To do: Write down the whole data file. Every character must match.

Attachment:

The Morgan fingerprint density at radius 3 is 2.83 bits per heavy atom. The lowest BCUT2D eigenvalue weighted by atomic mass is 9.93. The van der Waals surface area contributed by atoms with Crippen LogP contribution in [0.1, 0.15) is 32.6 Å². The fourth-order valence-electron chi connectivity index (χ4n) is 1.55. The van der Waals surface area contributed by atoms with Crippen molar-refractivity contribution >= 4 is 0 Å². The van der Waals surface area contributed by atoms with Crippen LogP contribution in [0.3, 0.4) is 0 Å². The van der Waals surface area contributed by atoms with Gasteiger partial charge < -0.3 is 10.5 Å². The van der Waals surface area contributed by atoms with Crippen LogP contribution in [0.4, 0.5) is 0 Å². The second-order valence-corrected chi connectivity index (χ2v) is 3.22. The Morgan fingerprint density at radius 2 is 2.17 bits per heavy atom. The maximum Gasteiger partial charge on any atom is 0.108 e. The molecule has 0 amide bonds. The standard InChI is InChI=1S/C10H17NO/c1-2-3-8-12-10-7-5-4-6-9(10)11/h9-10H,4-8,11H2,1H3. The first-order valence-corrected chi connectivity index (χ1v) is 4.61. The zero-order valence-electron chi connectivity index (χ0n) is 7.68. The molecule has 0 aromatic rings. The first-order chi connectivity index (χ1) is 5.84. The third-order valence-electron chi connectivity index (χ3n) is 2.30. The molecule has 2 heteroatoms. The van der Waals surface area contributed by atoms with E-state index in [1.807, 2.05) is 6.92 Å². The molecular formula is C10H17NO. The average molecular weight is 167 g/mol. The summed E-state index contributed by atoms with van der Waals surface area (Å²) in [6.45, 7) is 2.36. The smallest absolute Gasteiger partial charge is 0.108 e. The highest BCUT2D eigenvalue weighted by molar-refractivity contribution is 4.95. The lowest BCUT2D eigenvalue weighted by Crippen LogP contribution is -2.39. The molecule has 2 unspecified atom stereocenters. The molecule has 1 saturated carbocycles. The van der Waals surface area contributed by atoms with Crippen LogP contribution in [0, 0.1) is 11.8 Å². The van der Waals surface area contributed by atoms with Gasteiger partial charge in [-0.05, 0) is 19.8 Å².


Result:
The Morgan fingerprint density at radius 3 is 2.83 bits per heavy atom. The lowest BCUT2D eigenvalue weighted by atomic mass is 9.93. The van der Waals surface area contributed by atoms with Crippen LogP contribution in [0.1, 0.15) is 32.6 Å². The fourth-order valence-electron chi connectivity index (χ4n) is 1.55. The van der Waals surface area contributed by atoms with Crippen molar-refractivity contribution >= 4 is 0 Å². The van der Waals surface area contributed by atoms with Crippen LogP contribution in [0.3, 0.4) is 0 Å². The van der Waals surface area contributed by atoms with Gasteiger partial charge < -0.3 is 10.5 Å². The van der Waals surface area contributed by atoms with Crippen LogP contribution in [0.4, 0.5) is 0 Å². The second-order valence-corrected chi connectivity index (χ2v) is 3.22. The Morgan fingerprint density at radius 2 is 2.17 bits per heavy atom. The maximum Gasteiger partial charge on any atom is 0.108 e. The molecule has 0 amide bonds. The standard InChI is InChI=1S/C10H17NO/c1-2-3-8-12-10-7-5-4-6-9(10)11/h9-10H,4-8,11H2,1H3. The first-order valence-corrected chi connectivity index (χ1v) is 4.61. The zero-order valence-electron chi connectivity index (χ0n) is 7.68. The molecule has 0 aromatic rings. The first-order chi connectivity index (χ1) is 5.84. The third-order valence-electron chi connectivity index (χ3n) is 2.30. The molecule has 2 heteroatoms. The van der Waals surface area contributed by atoms with E-state index in [1.807, 2.05) is 6.92 Å². The molecular formula is C10H17NO. The average molecular weight is 167 g/mol. The summed E-state index contributed by atoms with van der Waals surface area (Å²) in [6.45, 7) is 2.36. The smallest absolute Gasteiger partial charge is 0.108 e. The highest BCUT2D eigenvalue weighted by molar-refractivity contribution is 4.95. The lowest BCUT2D eigenvalue weighted by Crippen LogP contribution is -2.39. The molecule has 2 unspecified atom stereocenters. The molecule has 1 saturated carbocycles. The van der Waals surface area contributed by atoms with Crippen LogP contribution in [0, 0.1) is 11.8 Å². The van der Waals surface area contributed by atoms with Gasteiger partial charge in [-0.05, 0) is 19.8 Å².